Egypt po­lice foil sui­cide attack at tourist site


Po­lice said they foiled an at­tempted sui­cide bomb attack Wed­nes­day on one of Egypt’s most popular an­cient at­trac­tions in a rare as­sault on the coun­try’s vi­tal tourism sec­tor.

Egypt has been shaken by a tide of at­tacks claimed by ji­hadists since the army top­pled the demo­crat­i­cally elected gov­ern­ment two years ago.

Although tourists have avoided most of the car­nage, there are fears fur­ther un­rest could scare off would-be vis­i­tors that are cru­cial for the econ­omy.

Po­lice said two at­tack­ers were killed and an­other wounded on Wed­nes­day close to the Kar­nak tem­ple in Luxor, a popular tourist des­ti­na­tion close to Egypt’s famed Val­ley of the Kings.

No tourists were hurt, and vis­i­tors at the an­cient site were kept in­side Kar­nak’s ru­ins dur­ing the foiled as­sault, a se­nior an­tiq­ui­ties min­istry of­fi­cial told AFP.

Luxor po­lice said of­fi­cers opened fire on three men af­ter they had re­fused to un­dergo se­cu­rity screen­ing at a check­point near the site.

Po­lice shot two at­tack­ers as they pulled out weapons con­cealed in their bags, killing one and se­ri­ously wound­ing an­other, ac­cord­ing to of­fi­cers at the scene.

A third as­sailant man­aged to det­o­nate a bomb he was car­ry­ing and died.

“Se­cu­rity forces in Luxor foiled a ter­ror­ist op­er­a­tion ... Two ter­ror­ists were killed and a third was wounded,” the po­lice said in a state­ment.

Lo­cal health min­istry of­fi­cial Na­hed Mo­hamed told AFP that two civil­ians and two po­lice­men were also wounded in the attack but not se­ri­ously.

She added that the wounded as­sailant was in a se­ri­ous con­di­tion af­ter be­ing shot in the head.

Kar­nak in cen­tral Luxor was built on the ru­ins of Thebes, the cap­i­tal of an­cient Egypt.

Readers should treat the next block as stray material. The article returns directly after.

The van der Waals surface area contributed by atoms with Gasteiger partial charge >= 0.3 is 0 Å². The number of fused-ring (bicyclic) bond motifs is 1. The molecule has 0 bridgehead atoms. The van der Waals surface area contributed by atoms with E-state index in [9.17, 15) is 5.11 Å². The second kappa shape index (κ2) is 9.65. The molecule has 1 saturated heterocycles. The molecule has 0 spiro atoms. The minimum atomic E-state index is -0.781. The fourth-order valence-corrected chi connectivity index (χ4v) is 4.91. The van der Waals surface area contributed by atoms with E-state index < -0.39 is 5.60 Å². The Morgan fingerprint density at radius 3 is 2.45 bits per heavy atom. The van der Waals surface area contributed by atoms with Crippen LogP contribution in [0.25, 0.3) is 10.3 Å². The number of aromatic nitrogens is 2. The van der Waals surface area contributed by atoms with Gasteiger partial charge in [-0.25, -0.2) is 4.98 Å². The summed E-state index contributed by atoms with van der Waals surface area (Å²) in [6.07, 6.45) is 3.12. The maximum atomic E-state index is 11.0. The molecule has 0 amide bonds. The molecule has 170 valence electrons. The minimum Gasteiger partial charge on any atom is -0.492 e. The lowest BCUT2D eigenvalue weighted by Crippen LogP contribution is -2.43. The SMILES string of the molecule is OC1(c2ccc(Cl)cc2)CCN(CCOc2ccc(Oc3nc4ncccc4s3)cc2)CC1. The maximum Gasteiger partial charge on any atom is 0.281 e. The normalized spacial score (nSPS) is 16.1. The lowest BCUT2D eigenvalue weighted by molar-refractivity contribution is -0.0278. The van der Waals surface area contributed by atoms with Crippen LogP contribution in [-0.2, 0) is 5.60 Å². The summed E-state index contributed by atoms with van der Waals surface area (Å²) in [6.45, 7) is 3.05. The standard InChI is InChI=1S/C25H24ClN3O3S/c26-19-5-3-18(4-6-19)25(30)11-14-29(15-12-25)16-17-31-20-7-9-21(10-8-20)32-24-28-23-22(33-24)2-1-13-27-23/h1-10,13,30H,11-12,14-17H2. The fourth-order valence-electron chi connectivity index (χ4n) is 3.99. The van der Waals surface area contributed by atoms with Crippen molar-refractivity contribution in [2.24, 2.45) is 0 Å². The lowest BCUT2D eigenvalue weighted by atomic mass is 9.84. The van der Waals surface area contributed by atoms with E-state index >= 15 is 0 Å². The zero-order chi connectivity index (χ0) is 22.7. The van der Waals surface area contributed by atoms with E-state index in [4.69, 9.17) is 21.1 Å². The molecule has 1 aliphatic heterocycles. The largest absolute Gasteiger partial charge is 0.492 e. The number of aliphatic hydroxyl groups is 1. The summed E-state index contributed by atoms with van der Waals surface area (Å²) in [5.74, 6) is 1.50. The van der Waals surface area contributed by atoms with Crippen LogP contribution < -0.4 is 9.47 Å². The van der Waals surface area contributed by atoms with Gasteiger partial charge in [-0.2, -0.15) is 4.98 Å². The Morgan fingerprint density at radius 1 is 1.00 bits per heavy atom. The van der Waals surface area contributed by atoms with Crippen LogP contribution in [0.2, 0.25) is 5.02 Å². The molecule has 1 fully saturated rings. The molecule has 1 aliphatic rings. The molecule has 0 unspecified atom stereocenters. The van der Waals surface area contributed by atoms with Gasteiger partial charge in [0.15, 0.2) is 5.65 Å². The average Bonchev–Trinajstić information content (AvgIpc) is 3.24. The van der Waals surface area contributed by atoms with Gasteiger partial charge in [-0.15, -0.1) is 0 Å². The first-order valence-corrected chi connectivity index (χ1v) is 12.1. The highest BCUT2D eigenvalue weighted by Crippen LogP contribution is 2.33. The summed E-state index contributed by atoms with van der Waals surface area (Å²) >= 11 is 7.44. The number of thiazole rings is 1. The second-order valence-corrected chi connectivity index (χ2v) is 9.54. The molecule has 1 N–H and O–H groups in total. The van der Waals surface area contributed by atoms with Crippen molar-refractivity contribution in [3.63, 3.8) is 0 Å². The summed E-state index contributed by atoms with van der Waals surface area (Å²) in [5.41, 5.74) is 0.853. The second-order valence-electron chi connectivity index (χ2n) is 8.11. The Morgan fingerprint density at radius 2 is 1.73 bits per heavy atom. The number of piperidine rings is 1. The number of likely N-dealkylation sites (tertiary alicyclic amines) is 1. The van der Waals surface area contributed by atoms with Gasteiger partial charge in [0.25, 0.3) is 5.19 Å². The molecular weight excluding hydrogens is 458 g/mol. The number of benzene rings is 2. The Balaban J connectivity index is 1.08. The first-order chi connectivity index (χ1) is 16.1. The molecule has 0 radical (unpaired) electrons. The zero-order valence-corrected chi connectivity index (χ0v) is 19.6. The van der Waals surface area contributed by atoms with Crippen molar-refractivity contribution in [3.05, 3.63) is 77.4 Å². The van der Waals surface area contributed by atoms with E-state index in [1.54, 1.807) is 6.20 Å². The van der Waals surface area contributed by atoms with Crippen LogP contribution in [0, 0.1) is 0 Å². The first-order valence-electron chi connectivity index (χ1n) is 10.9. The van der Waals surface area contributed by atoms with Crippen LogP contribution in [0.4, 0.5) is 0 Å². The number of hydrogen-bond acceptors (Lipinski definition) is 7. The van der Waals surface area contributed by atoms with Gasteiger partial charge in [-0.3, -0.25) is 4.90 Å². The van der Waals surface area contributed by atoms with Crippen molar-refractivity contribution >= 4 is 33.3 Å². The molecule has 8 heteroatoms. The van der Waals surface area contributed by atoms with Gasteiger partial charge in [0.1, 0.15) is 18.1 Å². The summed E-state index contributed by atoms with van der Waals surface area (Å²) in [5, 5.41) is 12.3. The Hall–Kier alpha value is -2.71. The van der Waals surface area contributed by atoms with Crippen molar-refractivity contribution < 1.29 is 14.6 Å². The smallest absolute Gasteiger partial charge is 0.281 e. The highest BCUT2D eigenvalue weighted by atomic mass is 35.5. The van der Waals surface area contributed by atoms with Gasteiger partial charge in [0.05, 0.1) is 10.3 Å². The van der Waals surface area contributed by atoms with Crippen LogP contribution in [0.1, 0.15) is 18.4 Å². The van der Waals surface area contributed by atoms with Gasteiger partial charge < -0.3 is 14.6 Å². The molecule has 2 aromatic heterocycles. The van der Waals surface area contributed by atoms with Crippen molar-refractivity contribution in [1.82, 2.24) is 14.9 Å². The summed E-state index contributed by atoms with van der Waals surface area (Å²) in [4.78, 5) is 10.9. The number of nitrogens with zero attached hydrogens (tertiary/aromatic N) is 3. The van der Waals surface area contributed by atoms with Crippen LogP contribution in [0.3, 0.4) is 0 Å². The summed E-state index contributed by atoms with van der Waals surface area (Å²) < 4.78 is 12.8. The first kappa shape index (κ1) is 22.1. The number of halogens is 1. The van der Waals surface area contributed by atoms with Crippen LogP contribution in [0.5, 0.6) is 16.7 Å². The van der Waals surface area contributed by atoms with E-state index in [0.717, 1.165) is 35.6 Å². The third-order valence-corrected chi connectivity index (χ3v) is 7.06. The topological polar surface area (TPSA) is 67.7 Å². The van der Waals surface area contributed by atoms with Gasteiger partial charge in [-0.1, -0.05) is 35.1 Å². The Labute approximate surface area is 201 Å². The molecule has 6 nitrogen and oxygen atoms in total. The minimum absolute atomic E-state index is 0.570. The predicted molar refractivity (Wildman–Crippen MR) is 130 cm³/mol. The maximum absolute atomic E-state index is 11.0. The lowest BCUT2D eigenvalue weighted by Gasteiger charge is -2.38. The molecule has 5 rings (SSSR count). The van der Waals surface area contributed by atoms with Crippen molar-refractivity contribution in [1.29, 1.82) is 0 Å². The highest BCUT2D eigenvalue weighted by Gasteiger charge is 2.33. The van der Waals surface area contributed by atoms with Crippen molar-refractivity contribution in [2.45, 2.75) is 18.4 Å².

The huge tem­ple ded­i­cated to the god Amon lies in the heart of a vast com­plex of re­li­gious build­ings in the city, 700 kilo­me­ters (435 miles) south of Cairo.

Tourism in Egypt has fal­tered since early 2011, when a popular up­ris­ing top­pled long­time strongman Hosni Mubarak af­ter three decades in power.

Years of in­sta­bil­ity scared off vis­i­tors from over­seas, dam­ag­ing the econ­omy and send­ing Egypt’s for­eign cur­rency re­serves plung­ing.

Ji­hadists have launched regular bomb­ings since the army’s ouster of Is­lamist pres­i­dent Mo­hammed Morsi in July 2013, mainly in the restive Si­nai Penin­sula, where a lo­cal af­fil­i­ate of the Is­lamic State group has claimed a spate of at­tacks on se­cu­rity forces.

A gov­ern­ment crack­down has left hun­dreds of Morsi sup­port­ers dead, thou­sands im­pris­oned and dozens sen­tenced to death af­ter speedy tri­als, de­scribed by the U.N. as “un­prece­dented in re­cent his­tory.”

The ji­hadists claim their at­tacks are in ret­ri­bu­tion for the crush­ing of dis­sent un­der the ad­min­is­tra­tion of Pres­i­dent Ab­del Fat­tah elSissi.

Although tourists have been largely spared, a sui­cide bomb­ing last year on a tour bus in the Si­nai killed three South Kore­ans and their Egyptian driver.


Re­mains of the body of a failed sui­cide bomber lie cov­ered, as peo­ple gather at the scene, near Kar­nak Tem­ple in Luxor, Egypt, Wed­nes­day, June 10.

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